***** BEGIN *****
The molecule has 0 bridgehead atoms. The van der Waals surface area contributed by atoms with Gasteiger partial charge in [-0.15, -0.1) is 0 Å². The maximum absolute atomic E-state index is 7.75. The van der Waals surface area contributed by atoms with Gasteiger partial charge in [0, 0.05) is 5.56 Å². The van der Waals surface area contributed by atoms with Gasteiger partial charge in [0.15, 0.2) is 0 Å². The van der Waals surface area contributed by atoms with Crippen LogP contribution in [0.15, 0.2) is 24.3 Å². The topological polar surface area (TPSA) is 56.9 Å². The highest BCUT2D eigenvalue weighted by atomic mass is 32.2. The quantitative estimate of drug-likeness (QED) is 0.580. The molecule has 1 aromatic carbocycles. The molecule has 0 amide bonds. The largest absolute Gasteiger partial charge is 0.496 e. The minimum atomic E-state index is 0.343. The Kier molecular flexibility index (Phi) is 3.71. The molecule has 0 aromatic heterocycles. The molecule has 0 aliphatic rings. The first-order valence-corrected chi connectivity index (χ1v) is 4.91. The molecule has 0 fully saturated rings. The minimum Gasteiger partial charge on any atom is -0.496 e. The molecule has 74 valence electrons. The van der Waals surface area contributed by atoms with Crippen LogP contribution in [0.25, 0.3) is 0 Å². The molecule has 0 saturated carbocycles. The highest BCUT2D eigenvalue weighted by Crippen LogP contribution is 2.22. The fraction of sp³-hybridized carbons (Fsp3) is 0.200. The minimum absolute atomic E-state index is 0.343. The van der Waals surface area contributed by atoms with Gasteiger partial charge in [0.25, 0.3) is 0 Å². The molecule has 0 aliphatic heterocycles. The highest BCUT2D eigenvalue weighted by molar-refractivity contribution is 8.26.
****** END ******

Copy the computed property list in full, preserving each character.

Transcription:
The molecule has 0 bridgehead atoms. The van der Waals surface area contributed by atoms with Gasteiger partial charge in [-0.15, -0.1) is 0 Å². The maximum absolute atomic E-state index is 7.75. The van der Waals surface area contributed by atoms with Gasteiger partial charge in [0, 0.05) is 5.56 Å². The van der Waals surface area contributed by atoms with Gasteiger partial charge in [0.15, 0.2) is 0 Å². The van der Waals surface area contributed by atoms with Crippen LogP contribution in [0.15, 0.2) is 24.3 Å². The topological polar surface area (TPSA) is 56.9 Å². The highest BCUT2D eigenvalue weighted by atomic mass is 32.2. The quantitative estimate of drug-likeness (QED) is 0.580. The molecule has 1 aromatic carbocycles. The molecule has 0 amide bonds. The largest absolute Gasteiger partial charge is 0.496 e. The minimum atomic E-state index is 0.343. The Kier molecular flexibility index (Phi) is 3.71. The molecule has 0 aromatic heterocycles. The molecule has 0 aliphatic rings. The first-order valence-corrected chi connectivity index (χ1v) is 4.91. The molecule has 0 fully saturated rings. The minimum Gasteiger partial charge on any atom is -0.496 e. The molecule has 74 valence electrons. The van der Waals surface area contributed by atoms with Crippen LogP contribution in [0.25, 0.3) is 0 Å². The molecule has 0 saturated carbocycles. The highest BCUT2D eigenvalue weighted by Crippen LogP contribution is 2.22. The fraction of sp³-hybridized carbons (Fsp3) is 0.200. The minimum absolute atomic E-state index is 0.343. The van der Waals surface area contributed by atoms with Gasteiger partial charge in [0.25, 0.3) is 0 Å². The molecule has 0 aliphatic heterocycles. The highest BCUT2D eigenvalue weighted by molar-refractivity contribution is 8.26.